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Have been a reader of this magazine for a good many years but have never written a word to it because I am not a writer but will try to tell of a coon hunt my father and I took not long ago.

We took our car (which is a sedan and keeps our dogs warm in cold weather) and went to a friend of ours where we took Shank's ponies up the hill; after going a mile or so we came to a slashing where the dog barked some distance ahead, then another dog barked there. We stopped and listened and heard a sound like splut; after we heard it twice we began to get there to see what was up, or maybe down. When we arrived there were three friends of ours with a mink in a log and were shooting at it with a 22 target pistol, which solved the mystery.

We all went together until the dogs struck and ran a trail for an hour or so and lost (there being frost). Here we parted as we were going down and they were going back home.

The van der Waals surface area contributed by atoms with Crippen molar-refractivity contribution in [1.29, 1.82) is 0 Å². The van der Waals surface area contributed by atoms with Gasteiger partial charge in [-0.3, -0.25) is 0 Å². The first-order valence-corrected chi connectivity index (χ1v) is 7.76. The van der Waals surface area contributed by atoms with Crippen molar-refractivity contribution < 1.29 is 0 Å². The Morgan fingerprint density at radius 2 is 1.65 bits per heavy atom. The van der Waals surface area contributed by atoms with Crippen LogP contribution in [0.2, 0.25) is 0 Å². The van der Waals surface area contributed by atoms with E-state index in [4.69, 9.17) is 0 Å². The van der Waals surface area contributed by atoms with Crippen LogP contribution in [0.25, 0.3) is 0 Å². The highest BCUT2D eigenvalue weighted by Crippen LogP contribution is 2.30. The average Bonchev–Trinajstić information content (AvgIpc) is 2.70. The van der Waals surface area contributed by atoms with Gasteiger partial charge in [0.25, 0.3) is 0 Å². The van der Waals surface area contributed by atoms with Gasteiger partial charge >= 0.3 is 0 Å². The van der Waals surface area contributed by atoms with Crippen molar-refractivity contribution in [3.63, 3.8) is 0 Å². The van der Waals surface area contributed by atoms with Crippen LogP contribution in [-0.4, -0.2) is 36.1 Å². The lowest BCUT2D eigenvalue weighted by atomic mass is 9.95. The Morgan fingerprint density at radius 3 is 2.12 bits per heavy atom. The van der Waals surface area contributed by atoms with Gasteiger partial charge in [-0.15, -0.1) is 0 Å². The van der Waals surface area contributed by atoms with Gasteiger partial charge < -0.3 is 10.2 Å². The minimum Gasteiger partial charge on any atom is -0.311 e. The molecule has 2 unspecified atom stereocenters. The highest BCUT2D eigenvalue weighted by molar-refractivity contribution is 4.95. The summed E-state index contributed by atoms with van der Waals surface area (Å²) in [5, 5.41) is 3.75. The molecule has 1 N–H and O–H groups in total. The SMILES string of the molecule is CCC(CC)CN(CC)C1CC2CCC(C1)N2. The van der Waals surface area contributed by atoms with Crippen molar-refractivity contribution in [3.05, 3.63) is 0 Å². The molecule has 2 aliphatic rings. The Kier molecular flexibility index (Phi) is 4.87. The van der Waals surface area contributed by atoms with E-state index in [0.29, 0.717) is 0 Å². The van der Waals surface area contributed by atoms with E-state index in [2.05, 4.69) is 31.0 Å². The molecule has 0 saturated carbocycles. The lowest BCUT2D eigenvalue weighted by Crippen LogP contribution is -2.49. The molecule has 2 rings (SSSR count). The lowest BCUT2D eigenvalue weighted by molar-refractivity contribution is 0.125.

After leaving the others the dog struck and lost near the road so we went toward the creek where the dog did some cold trailing and we were about to give up and go home when she let out a whoop that called attention to her side of the question at once. We went toward the creek at a brisk walk then she turned up across fields till we had to run full speed ahead to keep within hearing and after about two miles of cross-country racing, found that the coon had treed in a hickory stub and we had to give it up after a few trials with a pole.

We would have liked to get the coon if we could but if we don't then it is there for another chase. Did any of the brother coon hunters have a dog that seemed to go bad and not care to hunt, just get slow and lazy, not eat and have a dry nose? We did, too. If you have one like this just go to the drug store and get a box of Mother Gray's sweet powders for children (they are good for dogs, too) and mix one powder in some milk or gravy, make the dog think you are giving it a treat and you will be surprised at the result. I had a pup that looked like a toy balloon (big in the middle and small on the ends) until I gave him some of these powders and now he is as well as ever.

Hoping this is of some use to the boys, I remain, your brother coon hunter,

C. M. Coleman

Hunter-Trader-Trapper. October: 1921,

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